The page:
CEDAR RAPIDS — A blast from the past stopped in Cedar Rapids this weekend as 99 vintage automobiles rolled into town on the way to bringing a road rally to its close Sunday in Moline, Ill.
The annual Great Race started June 18 in California and wound halfway across the country. Drivers made an overnight stop Saturday in Cedar Rapids before moving on to the final leg.
After putting in about 350 miles from the previous overnight stop — Sioux Falls, S.D., — 99 cars and their drivers parked along the Third Avenue Bridge on May’s Island.
An estimated 7,000 people came out during the evening to see the cars, all built in or before 1972, and to greet the drivers.
“Most of the cars were built before World War II,” said Jeff Stumb, director of the Great Race.
The trek tests the precision — not speed — of vintage cars and their drivers. Participants must follow instructions to get through each leg of the journey and are not allowed to use a map. They are penalized for every second they are early or late to each checkpoint.
When the event began in San Rafael, Calif., there were 120 cars. But 21 dropped out along the route to Cedar Rapids. The winner will receive a $50,000 prize.
For some drivers, it’s the thrill of the sport. For others, it’s a chance to see parts of the country that many drivers who are in a hurry miss.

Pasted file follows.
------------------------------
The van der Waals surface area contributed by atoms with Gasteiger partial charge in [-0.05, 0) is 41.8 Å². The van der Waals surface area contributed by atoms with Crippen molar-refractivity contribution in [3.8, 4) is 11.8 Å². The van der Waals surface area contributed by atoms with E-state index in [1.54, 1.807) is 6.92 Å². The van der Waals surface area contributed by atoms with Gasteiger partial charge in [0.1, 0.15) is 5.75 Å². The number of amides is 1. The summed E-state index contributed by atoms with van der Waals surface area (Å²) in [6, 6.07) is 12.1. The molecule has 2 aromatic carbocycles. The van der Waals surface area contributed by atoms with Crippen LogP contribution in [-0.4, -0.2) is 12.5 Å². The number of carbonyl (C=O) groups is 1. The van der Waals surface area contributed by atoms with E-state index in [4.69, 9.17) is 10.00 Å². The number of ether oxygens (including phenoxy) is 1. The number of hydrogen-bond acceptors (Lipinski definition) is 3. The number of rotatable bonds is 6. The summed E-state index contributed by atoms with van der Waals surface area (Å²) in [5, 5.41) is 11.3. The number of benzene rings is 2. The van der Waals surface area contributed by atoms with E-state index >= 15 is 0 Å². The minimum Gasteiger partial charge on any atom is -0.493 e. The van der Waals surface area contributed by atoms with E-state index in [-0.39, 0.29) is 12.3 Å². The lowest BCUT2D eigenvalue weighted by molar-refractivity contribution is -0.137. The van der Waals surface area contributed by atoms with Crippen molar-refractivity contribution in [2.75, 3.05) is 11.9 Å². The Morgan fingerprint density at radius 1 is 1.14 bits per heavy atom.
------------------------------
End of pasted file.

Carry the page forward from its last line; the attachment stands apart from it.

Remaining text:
“If you love this country and want to see the back roads and the country and the small towns you miss on the interstate, it’s a natural combination,” Stumb said. “And it’s a little competition on top of that.”
One racer — and Shueyville resident — received a homecoming of sorts when he was the first driver onto the Third Avenue Bridge to kick off Saturday’s event. John Williams is driving a 1936 Railton Hudson Boattailed Speedster with his son, Ian Williams.
John Williams called the race “a family affair” as several members of his family are a part of his support team for the car he dubs the Flying Welshman. He had participated in the Great Race in 1984, but was not able to complete it.
David Grommon III, a Cedar Rapids resident and a family friend who’s a member of the Flying Welshman’s support team, dubbed John William’s race “a Redemption Tour.”
“If we finish all (nine) days, as far as I’m concerned, we won,” Grommon said.
Ian Williams is the navigator for his father and had encouraged him to give it another try. Ian Williams said that although he grew up hearing about his father’s attempt in 1984, he never thought he would be in one.
“It’s a real honor to be a part of the team with my family,” Ian Williams said.
Stumb estimated about 70 percent of the drivers in this year’s race have participated previously.
“It’s an expensive hobby and expensive sport, but worth it,” Stumb said.